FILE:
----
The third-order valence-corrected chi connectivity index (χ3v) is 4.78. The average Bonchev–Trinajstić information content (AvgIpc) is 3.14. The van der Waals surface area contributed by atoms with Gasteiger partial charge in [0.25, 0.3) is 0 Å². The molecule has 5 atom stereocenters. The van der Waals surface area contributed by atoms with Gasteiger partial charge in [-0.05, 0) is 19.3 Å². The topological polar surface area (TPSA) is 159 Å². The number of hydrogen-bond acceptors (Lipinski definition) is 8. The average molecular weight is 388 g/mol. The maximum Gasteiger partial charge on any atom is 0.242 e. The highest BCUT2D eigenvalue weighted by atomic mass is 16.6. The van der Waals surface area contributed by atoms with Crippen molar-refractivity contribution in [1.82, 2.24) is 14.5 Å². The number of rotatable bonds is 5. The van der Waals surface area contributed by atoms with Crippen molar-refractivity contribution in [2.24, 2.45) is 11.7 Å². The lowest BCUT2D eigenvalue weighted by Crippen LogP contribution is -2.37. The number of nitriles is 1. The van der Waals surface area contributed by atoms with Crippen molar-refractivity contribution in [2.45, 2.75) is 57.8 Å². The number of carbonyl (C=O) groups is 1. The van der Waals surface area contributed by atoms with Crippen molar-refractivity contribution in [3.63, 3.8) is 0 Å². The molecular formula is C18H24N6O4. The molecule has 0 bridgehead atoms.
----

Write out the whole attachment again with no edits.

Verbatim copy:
The third-order valence-corrected chi connectivity index (χ3v) is 4.78. The average Bonchev–Trinajstić information content (AvgIpc) is 3.14. The van der Waals surface area contributed by atoms with Gasteiger partial charge in [0.25, 0.3) is 0 Å². The molecule has 5 atom stereocenters. The van der Waals surface area contributed by atoms with Gasteiger partial charge in [-0.05, 0) is 19.3 Å². The topological polar surface area (TPSA) is 159 Å². The number of hydrogen-bond acceptors (Lipinski definition) is 8. The average molecular weight is 388 g/mol. The maximum Gasteiger partial charge on any atom is 0.242 e. The highest BCUT2D eigenvalue weighted by atomic mass is 16.6. The van der Waals surface area contributed by atoms with Crippen molar-refractivity contribution in [1.82, 2.24) is 14.5 Å². The number of rotatable bonds is 5. The van der Waals surface area contributed by atoms with Crippen molar-refractivity contribution in [2.24, 2.45) is 11.7 Å². The lowest BCUT2D eigenvalue weighted by Crippen LogP contribution is -2.37. The number of nitriles is 1. The van der Waals surface area contributed by atoms with Crippen molar-refractivity contribution in [2.45, 2.75) is 57.8 Å². The number of carbonyl (C=O) groups is 1. The van der Waals surface area contributed by atoms with Crippen molar-refractivity contribution in [3.63, 3.8) is 0 Å². The molecular formula is C18H24N6O4. The molecule has 0 bridgehead atoms.